Competitions are an exciting experience, but competition preparedness is key. Because without it, they can be an incredibly stressful time. As a studio owner, staff member, or parent-volunteer, you have the responsibility to relay detailed information, expectations, and general reminders of preparedness to our parents and students to ensure a pleasant, positive, and organized experience for everyone.
Prior to competition season even starting, it is important to prepare and distribute a competition overview packet. This packet should detail all the expectations for the regional events of the season. This includes costume checklists, call times, and responsibilities. It provides parents and dancers a detailed overview of what will happen at the event, what they should expect, and appropriate etiquette. When you receive the schedule for an event, it is a good idea to re-type it so that parents explicitly understand call times, locations/directions, and performance times. The information is beyond thorough and strives to provide more information than necessary.
Key steps to help guarantee competition preparedness:
- In January, offer a hair and make-up seminar where parents style hair and apply make-up. This way, everyone has a consistent look (and the appropriate products) for a successful competition.
- At the event, submit your music in an organized, timely manner. Stomp each of your CDs with your logo and organize all of the CDs (in entry order) in a CD book. Prior to the weekend, test each of your CDs for any scratches or playing issues. The back of the CD book contains back-up CDs for the routines, and as a backup, it may be wise to also carry all of your competition music on an iPad or another MP3-enabled device. The CD book lasts throughout the season.
- In post-competition rehearsals, debrief the event by discussing appropriate competition etiquette and utilizing the competition feedback. (some studios have made a point to attend competitions where the feedback is constructive)
- Take responsibility for transporting any large or group required props.
Competition preparedness at the competition:
- Be on-site for your students’ call times and performances. If the studio has representatives at an event, it is most important that there be some form of studio leadership/liaison at the event, too.
- If you have a question about an event, ask, usually in advance. You never want there to be an “unknown” regarding a weekend. Of course, if there is information you feel as though you are missing, reach out and ask someone. Assuming that the company is professional, they will be happy to help.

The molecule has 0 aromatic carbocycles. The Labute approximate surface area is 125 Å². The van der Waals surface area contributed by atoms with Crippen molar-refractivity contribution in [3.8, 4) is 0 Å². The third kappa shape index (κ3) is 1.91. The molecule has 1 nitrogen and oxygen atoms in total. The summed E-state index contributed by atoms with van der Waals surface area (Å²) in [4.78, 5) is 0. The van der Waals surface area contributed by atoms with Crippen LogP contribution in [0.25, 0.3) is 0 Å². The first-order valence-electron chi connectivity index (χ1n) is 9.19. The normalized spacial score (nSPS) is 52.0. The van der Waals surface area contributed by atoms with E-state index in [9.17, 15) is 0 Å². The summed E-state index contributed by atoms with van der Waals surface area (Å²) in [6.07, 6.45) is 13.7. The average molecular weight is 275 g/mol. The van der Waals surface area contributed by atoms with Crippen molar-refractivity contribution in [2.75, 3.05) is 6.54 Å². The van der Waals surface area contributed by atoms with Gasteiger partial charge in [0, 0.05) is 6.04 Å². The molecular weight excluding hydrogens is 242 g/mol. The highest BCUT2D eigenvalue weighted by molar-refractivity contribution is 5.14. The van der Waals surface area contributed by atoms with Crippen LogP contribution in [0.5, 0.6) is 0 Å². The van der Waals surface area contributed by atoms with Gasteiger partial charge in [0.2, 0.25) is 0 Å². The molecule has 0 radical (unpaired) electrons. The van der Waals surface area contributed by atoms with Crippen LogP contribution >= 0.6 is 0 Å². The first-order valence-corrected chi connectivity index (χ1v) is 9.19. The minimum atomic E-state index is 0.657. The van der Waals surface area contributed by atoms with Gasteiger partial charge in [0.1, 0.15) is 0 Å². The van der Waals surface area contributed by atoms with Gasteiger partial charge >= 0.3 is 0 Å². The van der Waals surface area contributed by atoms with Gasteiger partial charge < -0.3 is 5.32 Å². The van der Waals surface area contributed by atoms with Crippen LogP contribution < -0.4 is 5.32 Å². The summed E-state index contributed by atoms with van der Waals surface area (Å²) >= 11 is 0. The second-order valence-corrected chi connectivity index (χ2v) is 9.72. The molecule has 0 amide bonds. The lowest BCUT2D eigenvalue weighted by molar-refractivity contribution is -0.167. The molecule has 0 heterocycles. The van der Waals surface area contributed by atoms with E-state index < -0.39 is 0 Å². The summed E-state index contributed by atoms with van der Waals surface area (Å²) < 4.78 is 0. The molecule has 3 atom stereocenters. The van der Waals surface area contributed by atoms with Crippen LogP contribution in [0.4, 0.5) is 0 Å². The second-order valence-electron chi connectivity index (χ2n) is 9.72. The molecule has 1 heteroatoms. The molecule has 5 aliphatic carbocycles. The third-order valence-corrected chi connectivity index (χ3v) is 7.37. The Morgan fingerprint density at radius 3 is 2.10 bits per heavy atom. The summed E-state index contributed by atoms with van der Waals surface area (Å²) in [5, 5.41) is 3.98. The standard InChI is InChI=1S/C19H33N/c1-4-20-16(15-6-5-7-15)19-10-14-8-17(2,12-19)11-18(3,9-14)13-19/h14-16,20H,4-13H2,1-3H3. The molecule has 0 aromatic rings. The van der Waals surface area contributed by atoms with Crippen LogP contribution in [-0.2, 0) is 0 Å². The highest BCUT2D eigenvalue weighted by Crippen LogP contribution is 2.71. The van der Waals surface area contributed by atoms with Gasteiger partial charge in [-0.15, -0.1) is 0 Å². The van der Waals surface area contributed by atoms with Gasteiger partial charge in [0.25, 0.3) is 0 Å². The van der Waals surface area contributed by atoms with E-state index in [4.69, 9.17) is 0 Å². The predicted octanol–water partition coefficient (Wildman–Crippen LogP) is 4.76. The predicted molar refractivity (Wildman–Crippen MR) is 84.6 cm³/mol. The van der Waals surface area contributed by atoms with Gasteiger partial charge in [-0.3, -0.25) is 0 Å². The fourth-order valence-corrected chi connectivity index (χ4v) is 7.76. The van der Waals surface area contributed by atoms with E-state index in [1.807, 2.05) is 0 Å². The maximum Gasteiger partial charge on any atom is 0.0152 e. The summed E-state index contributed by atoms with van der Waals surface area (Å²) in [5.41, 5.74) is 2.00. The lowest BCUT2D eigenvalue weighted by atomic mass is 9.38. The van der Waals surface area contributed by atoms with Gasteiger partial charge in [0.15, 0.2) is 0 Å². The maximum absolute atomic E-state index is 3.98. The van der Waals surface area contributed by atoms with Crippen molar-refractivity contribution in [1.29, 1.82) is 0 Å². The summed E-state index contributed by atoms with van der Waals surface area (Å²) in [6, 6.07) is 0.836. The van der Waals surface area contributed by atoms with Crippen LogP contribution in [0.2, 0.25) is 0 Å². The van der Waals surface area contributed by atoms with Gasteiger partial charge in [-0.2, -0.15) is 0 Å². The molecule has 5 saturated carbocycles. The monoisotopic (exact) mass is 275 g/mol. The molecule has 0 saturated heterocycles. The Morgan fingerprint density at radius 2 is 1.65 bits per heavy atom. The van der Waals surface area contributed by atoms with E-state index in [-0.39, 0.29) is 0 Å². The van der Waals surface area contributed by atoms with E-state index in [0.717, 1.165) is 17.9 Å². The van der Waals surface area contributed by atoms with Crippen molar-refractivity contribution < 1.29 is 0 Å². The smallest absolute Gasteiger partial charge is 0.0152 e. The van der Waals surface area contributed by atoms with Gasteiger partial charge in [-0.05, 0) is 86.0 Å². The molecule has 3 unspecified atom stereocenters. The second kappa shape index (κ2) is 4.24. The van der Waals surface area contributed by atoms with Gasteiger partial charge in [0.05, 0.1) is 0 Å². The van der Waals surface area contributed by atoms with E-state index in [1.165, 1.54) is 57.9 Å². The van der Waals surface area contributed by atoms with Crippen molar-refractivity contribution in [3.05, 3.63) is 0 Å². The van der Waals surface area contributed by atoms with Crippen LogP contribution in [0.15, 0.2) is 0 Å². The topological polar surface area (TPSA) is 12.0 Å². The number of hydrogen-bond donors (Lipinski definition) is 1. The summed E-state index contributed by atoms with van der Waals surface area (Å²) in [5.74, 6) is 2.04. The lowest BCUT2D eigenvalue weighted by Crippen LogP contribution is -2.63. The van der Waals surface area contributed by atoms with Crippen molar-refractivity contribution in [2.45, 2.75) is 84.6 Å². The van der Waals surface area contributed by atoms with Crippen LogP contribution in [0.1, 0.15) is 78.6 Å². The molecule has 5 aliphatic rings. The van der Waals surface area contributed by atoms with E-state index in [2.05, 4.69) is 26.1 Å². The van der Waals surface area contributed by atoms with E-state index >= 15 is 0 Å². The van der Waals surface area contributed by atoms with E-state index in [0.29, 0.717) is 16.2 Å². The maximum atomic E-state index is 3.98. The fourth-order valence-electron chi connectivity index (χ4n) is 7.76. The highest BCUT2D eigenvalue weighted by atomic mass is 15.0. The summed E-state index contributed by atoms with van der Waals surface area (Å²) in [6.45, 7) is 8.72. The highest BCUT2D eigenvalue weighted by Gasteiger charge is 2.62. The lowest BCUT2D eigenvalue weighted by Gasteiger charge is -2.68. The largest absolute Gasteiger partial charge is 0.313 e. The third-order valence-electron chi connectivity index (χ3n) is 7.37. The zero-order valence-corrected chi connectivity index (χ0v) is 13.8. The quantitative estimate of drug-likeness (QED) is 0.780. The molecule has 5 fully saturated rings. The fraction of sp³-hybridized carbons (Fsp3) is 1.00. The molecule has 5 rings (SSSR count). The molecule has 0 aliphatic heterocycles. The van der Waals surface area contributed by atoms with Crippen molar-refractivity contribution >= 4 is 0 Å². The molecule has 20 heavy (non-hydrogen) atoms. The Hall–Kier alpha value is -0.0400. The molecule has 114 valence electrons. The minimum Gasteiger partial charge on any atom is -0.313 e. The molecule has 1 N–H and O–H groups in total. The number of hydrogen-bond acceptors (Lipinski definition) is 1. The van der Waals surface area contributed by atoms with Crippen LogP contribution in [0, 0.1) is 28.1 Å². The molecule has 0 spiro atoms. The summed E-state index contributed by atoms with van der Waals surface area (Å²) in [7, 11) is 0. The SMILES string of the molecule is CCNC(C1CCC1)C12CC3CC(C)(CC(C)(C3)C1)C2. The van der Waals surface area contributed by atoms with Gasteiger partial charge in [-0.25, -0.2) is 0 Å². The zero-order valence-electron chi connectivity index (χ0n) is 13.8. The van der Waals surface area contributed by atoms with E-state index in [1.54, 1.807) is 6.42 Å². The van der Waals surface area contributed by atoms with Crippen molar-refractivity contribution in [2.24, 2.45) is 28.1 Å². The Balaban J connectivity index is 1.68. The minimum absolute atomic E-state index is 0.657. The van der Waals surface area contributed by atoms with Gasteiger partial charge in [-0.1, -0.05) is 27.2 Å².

- If a concern, incident, or issue arises on site, take the time to handle it calmly and professionally. Everyone is working together to make this a wonderful experience for our students. There is no need for stress, tempers, or panic. The hours are long and the environment can be stressful. But if you put yourself in the proper mindset, the experience will be more rewarding and productive for everyone. Be kind to everyone!
Competition Preparedness Conclusion:
Ultimately, being organized, calm, and in control, as a representative of your studio (whether you are a studio owner or instructor), will help ensure that your students and parents will follow your lead. Likewise, if you are unorganized, frustrated, or uncertain, that mentality will convey to your parents and students.
The competitive experience is an opportunity for each of your students to grow and improve, as dancers, performers, and people. Therefore, it is important to make the event positive, encouraging, and constructive.
Finally, take the time and ask yourself if you are you doing everything in your power to guarantee that your parents and dancers are fully prepared for competitive events? We are always evaluating and evolving our systems and methods to make sure that everything is efficient, informative, and functional for a successful weekend.
Check out some of these articles focusing on preparing for dance competitions:
- Dance Competition Team Guide for Studios
- Creating a Dance Competition Survival Kit
- Prepare Dancers for 5 Common Dance Competition Crises
- 5 Ways to Make Dance Competitions a Positive Experience